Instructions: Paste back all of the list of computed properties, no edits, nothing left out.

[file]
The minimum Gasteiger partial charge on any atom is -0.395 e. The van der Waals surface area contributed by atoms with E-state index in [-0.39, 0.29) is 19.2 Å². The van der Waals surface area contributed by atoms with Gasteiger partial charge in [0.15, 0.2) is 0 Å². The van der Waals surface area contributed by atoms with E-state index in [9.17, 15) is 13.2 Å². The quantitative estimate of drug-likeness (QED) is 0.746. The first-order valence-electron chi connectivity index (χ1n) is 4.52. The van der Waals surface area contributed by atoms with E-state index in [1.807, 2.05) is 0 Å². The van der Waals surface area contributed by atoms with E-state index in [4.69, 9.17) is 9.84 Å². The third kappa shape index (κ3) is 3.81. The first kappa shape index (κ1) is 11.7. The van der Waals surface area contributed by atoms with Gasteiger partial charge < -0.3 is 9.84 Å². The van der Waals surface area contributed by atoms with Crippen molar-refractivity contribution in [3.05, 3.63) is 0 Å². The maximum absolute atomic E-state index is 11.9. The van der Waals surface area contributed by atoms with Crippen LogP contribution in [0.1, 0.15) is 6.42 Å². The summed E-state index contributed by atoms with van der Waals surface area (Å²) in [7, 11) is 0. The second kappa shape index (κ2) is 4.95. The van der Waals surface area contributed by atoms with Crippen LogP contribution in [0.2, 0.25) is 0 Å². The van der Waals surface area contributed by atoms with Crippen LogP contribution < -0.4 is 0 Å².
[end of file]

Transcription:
The minimum Gasteiger partial charge on any atom is -0.395 e. The van der Waals surface area contributed by atoms with E-state index in [-0.39, 0.29) is 19.2 Å². The van der Waals surface area contributed by atoms with Gasteiger partial charge in [0.15, 0.2) is 0 Å². The van der Waals surface area contributed by atoms with E-state index in [9.17, 15) is 13.2 Å². The quantitative estimate of drug-likeness (QED) is 0.746. The first-order valence-electron chi connectivity index (χ1n) is 4.52. The van der Waals surface area contributed by atoms with E-state index in [1.807, 2.05) is 0 Å². The van der Waals surface area contributed by atoms with E-state index in [4.69, 9.17) is 9.84 Å². The third kappa shape index (κ3) is 3.81. The first kappa shape index (κ1) is 11.7. The van der Waals surface area contributed by atoms with Gasteiger partial charge < -0.3 is 9.84 Å². The van der Waals surface area contributed by atoms with Crippen molar-refractivity contribution in [3.05, 3.63) is 0 Å². The maximum absolute atomic E-state index is 11.9. The van der Waals surface area contributed by atoms with Crippen LogP contribution in [0.1, 0.15) is 6.42 Å². The summed E-state index contributed by atoms with van der Waals surface area (Å²) in [7, 11) is 0. The second kappa shape index (κ2) is 4.95. The van der Waals surface area contributed by atoms with Crippen LogP contribution in [0.2, 0.25) is 0 Å². The van der Waals surface area contributed by atoms with Crippen LogP contribution < -0.4 is 0 Å².